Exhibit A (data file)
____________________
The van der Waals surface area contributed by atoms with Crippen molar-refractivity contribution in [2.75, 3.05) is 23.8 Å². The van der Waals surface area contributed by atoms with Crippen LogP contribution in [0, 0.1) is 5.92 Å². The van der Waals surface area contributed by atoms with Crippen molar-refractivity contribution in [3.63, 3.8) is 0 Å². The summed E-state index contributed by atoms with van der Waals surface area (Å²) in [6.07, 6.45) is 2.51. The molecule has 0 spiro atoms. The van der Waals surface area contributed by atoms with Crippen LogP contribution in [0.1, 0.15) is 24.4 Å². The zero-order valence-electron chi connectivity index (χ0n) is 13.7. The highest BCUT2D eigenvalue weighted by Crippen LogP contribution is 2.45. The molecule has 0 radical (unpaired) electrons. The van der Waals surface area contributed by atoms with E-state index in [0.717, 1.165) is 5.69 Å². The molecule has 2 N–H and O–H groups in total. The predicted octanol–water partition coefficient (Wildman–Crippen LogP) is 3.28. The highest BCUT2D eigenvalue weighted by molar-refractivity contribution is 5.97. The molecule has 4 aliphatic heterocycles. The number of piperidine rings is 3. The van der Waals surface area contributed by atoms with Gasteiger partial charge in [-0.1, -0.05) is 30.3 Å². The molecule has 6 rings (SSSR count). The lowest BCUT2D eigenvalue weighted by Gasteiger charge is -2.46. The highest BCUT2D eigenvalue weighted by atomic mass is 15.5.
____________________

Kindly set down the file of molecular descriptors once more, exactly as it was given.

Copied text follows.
The van der Waals surface area contributed by atoms with Crippen molar-refractivity contribution in [2.75, 3.05) is 23.8 Å². The van der Waals surface area contributed by atoms with Crippen LogP contribution in [0, 0.1) is 5.92 Å². The van der Waals surface area contributed by atoms with Crippen molar-refractivity contribution in [3.63, 3.8) is 0 Å². The summed E-state index contributed by atoms with van der Waals surface area (Å²) in [6.07, 6.45) is 2.51. The molecule has 0 spiro atoms. The van der Waals surface area contributed by atoms with Crippen LogP contribution in [0.1, 0.15) is 24.4 Å². The zero-order valence-electron chi connectivity index (χ0n) is 13.7. The highest BCUT2D eigenvalue weighted by Crippen LogP contribution is 2.45. The molecule has 0 radical (unpaired) electrons. The van der Waals surface area contributed by atoms with E-state index in [0.717, 1.165) is 5.69 Å². The molecule has 2 N–H and O–H groups in total. The predicted octanol–water partition coefficient (Wildman–Crippen LogP) is 3.28. The highest BCUT2D eigenvalue weighted by molar-refractivity contribution is 5.97. The molecule has 4 aliphatic heterocycles. The number of piperidine rings is 3. The van der Waals surface area contributed by atoms with Gasteiger partial charge in [-0.1, -0.05) is 30.3 Å². The molecule has 6 rings (SSSR count). The lowest BCUT2D eigenvalue weighted by Gasteiger charge is -2.46. The highest BCUT2D eigenvalue weighted by atomic mass is 15.5.